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Veterans Parade to honor Gold, Blue Star families

This year’s Colleton County Veterans Parade is recognizing all Blue Star and Gold Star recipients in the U.S. Military.
The annual holiday parade is sponsored by the Colleton County Veterans Council. The council has chosen to use this year’s parade to honor all Gold and Blue Star families: a Gold Star in the U.S. Military means a family member was lost in combat in a war zone, and a Blue Star represents a family member of an active-duty military serviceman or woman.
“The families of active-duty personnel and veterans go through a lot more than people realize,” said Bill Proctor, co-chairman of the Colleton County Veterans Council.
According to Proctor, the Veterans Council uses the parade each year to honor specific groups of military families and different groups of veterans. The council also sometimes uses the parade to honor organizations in the county that provide service to the county or its veterans.
“There are thousands of veterans in Colleton County, and we are trying to honor these specific families, associated with the Blue Star and Gold Star families,” he said.
Any family member with a Blue Star or a Gold Star in Colleton County will collectively serve as grand marshal of this year’s Veterans Day Parade, said Tiegs.
The parade will happen throughout downtown Walterboro on Sunday, Nov. 10th. See more specific details below on line-up and parade registrant registration information.

History of the Stars
The Blue Star Service Banner was designed in 1917 by Capt. Robert L. Quisser, who served in the 5th Ohio Infantry during World War I. His two sons also served on the front line, and the banner became an unofficial symbol for parents with a child who was active-duty military personnel.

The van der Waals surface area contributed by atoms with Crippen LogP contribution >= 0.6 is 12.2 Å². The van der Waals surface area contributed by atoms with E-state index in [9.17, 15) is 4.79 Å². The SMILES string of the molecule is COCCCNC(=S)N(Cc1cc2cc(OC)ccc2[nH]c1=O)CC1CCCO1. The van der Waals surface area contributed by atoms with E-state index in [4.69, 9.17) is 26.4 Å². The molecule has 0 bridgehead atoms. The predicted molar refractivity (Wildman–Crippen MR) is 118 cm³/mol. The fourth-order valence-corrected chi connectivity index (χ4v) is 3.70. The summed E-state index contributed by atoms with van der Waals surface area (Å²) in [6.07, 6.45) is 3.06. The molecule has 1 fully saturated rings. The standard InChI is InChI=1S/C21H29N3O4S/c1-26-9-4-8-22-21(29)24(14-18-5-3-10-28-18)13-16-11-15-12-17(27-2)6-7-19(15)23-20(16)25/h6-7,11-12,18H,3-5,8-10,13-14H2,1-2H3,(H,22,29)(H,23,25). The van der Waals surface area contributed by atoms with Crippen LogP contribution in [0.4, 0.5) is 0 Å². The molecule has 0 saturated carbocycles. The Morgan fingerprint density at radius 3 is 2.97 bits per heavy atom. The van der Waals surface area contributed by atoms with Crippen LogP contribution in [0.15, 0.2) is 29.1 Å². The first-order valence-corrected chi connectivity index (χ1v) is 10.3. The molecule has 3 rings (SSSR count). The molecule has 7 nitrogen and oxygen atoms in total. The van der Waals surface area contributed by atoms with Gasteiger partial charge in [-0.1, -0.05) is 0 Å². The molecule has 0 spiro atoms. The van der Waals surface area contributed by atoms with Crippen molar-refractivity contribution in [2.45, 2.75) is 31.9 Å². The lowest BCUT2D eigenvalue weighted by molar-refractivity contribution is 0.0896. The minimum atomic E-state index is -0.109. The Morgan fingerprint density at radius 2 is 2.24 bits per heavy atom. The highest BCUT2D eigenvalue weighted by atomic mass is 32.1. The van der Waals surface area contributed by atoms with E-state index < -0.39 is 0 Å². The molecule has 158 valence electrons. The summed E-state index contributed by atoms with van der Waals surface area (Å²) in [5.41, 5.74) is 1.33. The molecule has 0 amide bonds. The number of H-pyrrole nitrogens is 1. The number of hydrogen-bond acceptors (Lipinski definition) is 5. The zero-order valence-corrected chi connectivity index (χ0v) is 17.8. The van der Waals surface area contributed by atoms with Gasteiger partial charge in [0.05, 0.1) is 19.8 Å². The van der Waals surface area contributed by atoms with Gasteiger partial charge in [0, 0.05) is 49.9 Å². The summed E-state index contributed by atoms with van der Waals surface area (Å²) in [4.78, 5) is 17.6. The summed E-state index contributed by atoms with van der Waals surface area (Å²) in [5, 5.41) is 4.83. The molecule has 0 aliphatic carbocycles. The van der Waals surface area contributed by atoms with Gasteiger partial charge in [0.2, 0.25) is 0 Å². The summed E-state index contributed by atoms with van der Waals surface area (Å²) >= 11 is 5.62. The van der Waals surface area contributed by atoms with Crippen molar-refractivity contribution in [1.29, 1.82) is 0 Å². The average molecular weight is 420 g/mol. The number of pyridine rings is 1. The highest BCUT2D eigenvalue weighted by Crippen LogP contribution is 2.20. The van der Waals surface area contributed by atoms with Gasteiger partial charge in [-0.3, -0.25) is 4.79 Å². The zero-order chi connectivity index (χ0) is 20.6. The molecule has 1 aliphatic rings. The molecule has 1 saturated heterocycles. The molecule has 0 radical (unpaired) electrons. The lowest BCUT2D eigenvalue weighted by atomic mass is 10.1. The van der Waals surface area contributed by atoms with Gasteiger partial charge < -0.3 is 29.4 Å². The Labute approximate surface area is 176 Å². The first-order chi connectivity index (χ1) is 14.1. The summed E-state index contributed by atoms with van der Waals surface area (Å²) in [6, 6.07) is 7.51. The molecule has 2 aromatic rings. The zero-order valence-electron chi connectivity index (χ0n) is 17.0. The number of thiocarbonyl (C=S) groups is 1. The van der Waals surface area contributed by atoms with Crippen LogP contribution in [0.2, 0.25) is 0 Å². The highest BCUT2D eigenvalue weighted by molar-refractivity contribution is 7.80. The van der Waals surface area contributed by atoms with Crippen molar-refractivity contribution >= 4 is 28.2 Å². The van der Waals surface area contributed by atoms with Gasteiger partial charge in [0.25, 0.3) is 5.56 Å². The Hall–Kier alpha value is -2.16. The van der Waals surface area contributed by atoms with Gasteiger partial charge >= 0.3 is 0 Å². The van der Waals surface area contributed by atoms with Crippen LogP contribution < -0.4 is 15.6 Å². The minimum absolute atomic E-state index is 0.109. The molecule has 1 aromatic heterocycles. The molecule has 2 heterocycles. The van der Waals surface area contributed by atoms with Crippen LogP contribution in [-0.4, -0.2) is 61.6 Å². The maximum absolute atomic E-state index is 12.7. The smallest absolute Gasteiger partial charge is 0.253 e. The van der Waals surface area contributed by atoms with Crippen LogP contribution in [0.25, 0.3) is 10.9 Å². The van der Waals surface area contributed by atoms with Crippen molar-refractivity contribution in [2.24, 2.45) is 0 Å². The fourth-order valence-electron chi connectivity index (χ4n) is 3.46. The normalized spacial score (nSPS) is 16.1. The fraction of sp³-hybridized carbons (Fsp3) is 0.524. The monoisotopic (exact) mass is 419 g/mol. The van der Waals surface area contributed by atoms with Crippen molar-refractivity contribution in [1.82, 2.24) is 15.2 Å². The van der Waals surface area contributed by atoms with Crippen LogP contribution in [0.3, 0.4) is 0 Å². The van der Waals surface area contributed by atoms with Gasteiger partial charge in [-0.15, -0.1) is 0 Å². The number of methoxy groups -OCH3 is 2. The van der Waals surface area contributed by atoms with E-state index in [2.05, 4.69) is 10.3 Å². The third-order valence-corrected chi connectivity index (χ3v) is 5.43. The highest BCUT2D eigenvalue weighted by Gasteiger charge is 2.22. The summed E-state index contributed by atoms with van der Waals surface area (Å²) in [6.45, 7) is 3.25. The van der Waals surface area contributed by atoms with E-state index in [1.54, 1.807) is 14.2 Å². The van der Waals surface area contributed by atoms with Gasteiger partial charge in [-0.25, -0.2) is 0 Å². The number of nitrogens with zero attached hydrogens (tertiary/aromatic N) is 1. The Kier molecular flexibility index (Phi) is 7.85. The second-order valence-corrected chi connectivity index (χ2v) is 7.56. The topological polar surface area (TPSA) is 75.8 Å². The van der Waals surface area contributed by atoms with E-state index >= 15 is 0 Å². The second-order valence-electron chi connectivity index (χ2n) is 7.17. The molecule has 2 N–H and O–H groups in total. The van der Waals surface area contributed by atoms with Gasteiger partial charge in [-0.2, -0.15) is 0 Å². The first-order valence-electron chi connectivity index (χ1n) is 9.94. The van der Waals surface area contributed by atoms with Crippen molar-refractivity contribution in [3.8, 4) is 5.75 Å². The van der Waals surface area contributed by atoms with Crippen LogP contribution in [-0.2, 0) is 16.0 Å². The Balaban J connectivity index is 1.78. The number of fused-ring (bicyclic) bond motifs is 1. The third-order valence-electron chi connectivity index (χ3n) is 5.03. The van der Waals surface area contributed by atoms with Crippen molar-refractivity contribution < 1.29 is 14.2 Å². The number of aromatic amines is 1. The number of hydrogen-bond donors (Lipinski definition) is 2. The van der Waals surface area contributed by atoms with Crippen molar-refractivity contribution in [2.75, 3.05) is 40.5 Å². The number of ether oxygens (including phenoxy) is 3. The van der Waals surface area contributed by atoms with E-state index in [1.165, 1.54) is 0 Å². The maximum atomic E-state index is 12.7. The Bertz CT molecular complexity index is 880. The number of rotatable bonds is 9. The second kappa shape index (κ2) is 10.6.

This information was provided by Bob Tiegs, chairman of the parade, and an officer with the Colleton County Veterans Council.
Tiegs said in September of 2017, an Ohio Congressman read that the “dearest thing in all of the worlds to a father and mother is their children,” helping to then establish the Blue Star Mothers and Gold Star Mothers organizations. Both of these groups remain active today, he said.
Then, in WWII, the U.S. Department of War issued specifications to a manufacturer on the guidelines of the Gold Star Banners and the Blue Star Banners.
Today, families display these banners when they have a loved one serving in the U.S. Armed Forces,” said Tiegs. “The blue star represents one family member serving, and a banner can have up to five stars. If the individual is killed or dies, a smaller golden star is placed over it. Gold stars are placed above the blue stars or to the top right of the flag; in the event, a flag represents multiple service members.”

Colleton County Veterans Parade Details
The parade lineup begins at 2 p.m., at 494 Hampton Street in Walterboro.
The parade will be held on Sunday, Nov. 10, at 3 p.m.
Trophies will be awarded to first place, second place, and third place entries for those who have the most patriotic entries.
For more information on the parade, or on how to register, contact the parade’s Chairman, Bob Tiegs, at 843-549-1097, or the Colleton County Veterans Affairs Office at 843-549-1412.
The parade is sponsored by the Colleton County Veterans Council.

Heather Walters (1738 Posts)